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Flurries fly, wind cuts off power to some

November 14, 2003|by PEPPER BALLARD

pepperb@herald-mail.com

Gusty winds blew snow flurries across the Tri-State area Thursday, leaving more than 2,000 Allegheny Power customers without electricity as of 8 p.m., but forecasters said the weather should be less blustery this morning.

Winds on Thursday were between 30 and 40 mph. The highest gust recorded in Hagerstown was 53 mph at 1:45 p.m., said Steve Rogowski, a forecaster with the National Weather Service in Sterling, Va.

Flurries across the area were the result of cold, dry northwest winds that had blown across the Great Lakes, picking up moisture and causing light snow to fall in parts of Northern Maryland, Rogowski said. An inch of snowfall was recorded Thursday in Frostburg, Md., in Allegany County, but no accumulation was recorded in the Hagerstown area, he said.

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Rogowski said Thursday's winds, which placed the Hagerstown area under a high wind warning, will shift further west overnight, keeping most of the snow flurries north of the Mason-Dixon line.

Winds today will be between 15 and 20 mph, with gusts to 30 mph, Rogowski said.

The high winds meant trouble for Allegheny Power, which had crews working throughout the day to restore power to thousands of customers.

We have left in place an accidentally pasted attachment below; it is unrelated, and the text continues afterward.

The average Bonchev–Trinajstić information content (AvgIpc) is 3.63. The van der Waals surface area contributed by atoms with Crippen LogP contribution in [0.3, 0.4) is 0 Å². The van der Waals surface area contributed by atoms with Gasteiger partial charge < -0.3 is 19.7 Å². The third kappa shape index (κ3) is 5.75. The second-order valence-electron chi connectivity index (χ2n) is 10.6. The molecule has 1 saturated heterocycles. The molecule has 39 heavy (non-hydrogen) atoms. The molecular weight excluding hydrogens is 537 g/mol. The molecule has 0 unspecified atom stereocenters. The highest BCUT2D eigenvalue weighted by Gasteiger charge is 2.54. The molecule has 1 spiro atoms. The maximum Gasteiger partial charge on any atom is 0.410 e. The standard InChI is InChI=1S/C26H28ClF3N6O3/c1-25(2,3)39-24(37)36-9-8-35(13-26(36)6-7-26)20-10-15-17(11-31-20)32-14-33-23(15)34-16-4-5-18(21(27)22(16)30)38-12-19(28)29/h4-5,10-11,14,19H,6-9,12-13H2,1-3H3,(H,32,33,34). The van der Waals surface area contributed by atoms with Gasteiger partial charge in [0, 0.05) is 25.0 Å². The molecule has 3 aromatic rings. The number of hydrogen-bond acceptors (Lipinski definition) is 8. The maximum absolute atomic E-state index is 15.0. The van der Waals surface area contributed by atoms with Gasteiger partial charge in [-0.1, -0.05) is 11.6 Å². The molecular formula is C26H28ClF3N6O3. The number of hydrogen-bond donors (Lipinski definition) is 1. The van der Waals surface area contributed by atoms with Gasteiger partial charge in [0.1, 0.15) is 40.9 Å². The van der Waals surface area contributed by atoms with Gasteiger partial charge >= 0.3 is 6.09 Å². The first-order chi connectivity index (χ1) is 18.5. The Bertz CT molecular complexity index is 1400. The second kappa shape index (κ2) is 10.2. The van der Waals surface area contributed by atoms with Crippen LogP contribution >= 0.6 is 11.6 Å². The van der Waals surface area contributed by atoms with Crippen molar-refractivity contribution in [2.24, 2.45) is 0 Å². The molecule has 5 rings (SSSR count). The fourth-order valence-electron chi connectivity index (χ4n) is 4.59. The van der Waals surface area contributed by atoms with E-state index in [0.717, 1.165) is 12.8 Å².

Janice Lantz, spokeswoman for Allegheny Power, said as of 8 p.m., 200 customers were without power in Washington County; 800 were without power in Franklin County, Pa.; fewer than 1,000 customers were without power in Berkeley County, W.Va. and 32 were without power in Jefferson County, W.Va.

"The problem we've been running into is that the wind is so strong that these numbers are a constant moving target," Allegheny Power spokeswoman Tara Curtis said.

Lantz said that by 8 p.m., the company had restored power to more than 18,500 customers in Western Maryland, from Garrett County to Carroll County.

A power outage at Fairview Outdoor School near Clear Spring prompted fifth-grade students from Western Heights Middle School to return home a day early.

Michael Markoe, Western Heights principal, and school staff on Thursday afternoon were calling the parents of 52 students to have them pick up their children at Western Heights.

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